New Sunderland chief a fan of community policing

  • New Sunderland Police Chief Erik Demetropoulos, who began his job last week, at work in the town’s safety complex. Recorder Staff/Paul Franz

  • New Sunderland Police Chief Erik Demetropoulos at the Sunderland Safety complex. Recorder Staff/Paul Franz

For the Gazette
Thursday, September 08, 2016

SUNDERLAND — There’s a new police chief in town: former Barre police chief Erik Demetropoulos.

“I think this is a great new beginning,” Demetropoulos said late last week, after a few days in the chief’s chair. “I love my job.”

Demetropoulos took the reins of Sunderland’s police force Aug. 29 under a two-year, $70,000-per-year contract.

Demetropoulos is a former U.S. Marine and served as Barre’s police chief for nine years. With his wife, Stacie, he has two daughters.

“I’m confident in the value the town is getting,” said Select Board member Scott Bergeron during a recent meeting at which all three members voted to hire the new chief.

Bergeron, who spoke on behalf of the town in negotiations with the new chief, said the contract, which Demetropoulos signed during the meeting, has been reviewed by the town counsel and approved by a representative of the Chiefs of Police Association.

“Hiring people in the public sector is a difficult thing to do because of the process,” Select Board Chairman Thomas Fydenkevez said to Demetropoulos during the meeting. “We’re very proud that you took the time to come and work for us, and join our family.”

All three board members, including the third, David Pierce, said they believe Demetropoulos is the right man for the job and expressed confidence in his ability to perform as chief.

The town has been searching for a new chief since Jeffrey Gilbert retired at the beginning of this year. In the months following, a search committee narrowed the search to three candidates.

In July, board members offered the position to one of those candidates, Shutesbury Chief of Police Thomas Harding. However, the town and Harding could not come to an agreement, negotiations fell through and Harding turned down the job.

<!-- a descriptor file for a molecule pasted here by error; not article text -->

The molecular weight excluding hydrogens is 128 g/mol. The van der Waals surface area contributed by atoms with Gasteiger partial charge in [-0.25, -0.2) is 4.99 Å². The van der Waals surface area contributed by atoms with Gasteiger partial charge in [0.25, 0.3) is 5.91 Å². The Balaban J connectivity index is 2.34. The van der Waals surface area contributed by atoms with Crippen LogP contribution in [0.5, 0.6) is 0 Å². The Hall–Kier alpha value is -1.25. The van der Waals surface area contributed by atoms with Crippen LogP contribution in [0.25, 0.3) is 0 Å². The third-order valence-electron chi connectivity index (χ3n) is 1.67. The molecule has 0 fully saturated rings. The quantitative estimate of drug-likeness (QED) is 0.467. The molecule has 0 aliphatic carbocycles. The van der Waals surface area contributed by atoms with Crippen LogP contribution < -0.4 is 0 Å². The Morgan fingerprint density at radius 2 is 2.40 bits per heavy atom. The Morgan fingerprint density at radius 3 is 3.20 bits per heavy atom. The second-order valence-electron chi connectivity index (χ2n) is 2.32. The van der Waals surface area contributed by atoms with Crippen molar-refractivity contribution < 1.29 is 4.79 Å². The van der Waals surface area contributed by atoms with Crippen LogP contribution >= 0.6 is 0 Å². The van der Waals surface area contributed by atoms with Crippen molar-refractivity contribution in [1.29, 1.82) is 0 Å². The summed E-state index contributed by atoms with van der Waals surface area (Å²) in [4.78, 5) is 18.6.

The third candidate was Monson Police Sgt. Jane Jalbert. After Harding turned down the position, board members turned to Demetropoulos. At that time, Fydenkevez assured the public that the former Barre chief is not less qualified for the position than Harding, and came “highly recommended to us from the search committee.”

In March, Demetropoulos was voted out of Barre by the town’s Select Board in large part, because board members said he was too nice to take control of the department.

Since Gilbert’s retirement, police Sgt. Brendan Lyons has been leading the department. During the board meeting, Demetropoulos praised Lyon’s leadership, and said he is excited to get to work.

Going forward, Demetropoulos said he’d like to maintain the department’s good relationship with town residents, and expand outreach to local schools.

“If you can build positive relationships with kids, if you can do that, it’s gonna flourish,” he said about community policing.

He said he’s excited about continuing outreach programs in this community.

As far as challenges posed by the new job, Demetropoulos said he has to learn the geography of the area and how the department operates.

“You guys should feel very blessed to have a competent sergeant, and I think it’s going to be an amazing relationship,” Demetropoulos said to Select Board members about working for the town.

The Sunderland Police Department has six part-time staff positions and five full-time employees, including the chief.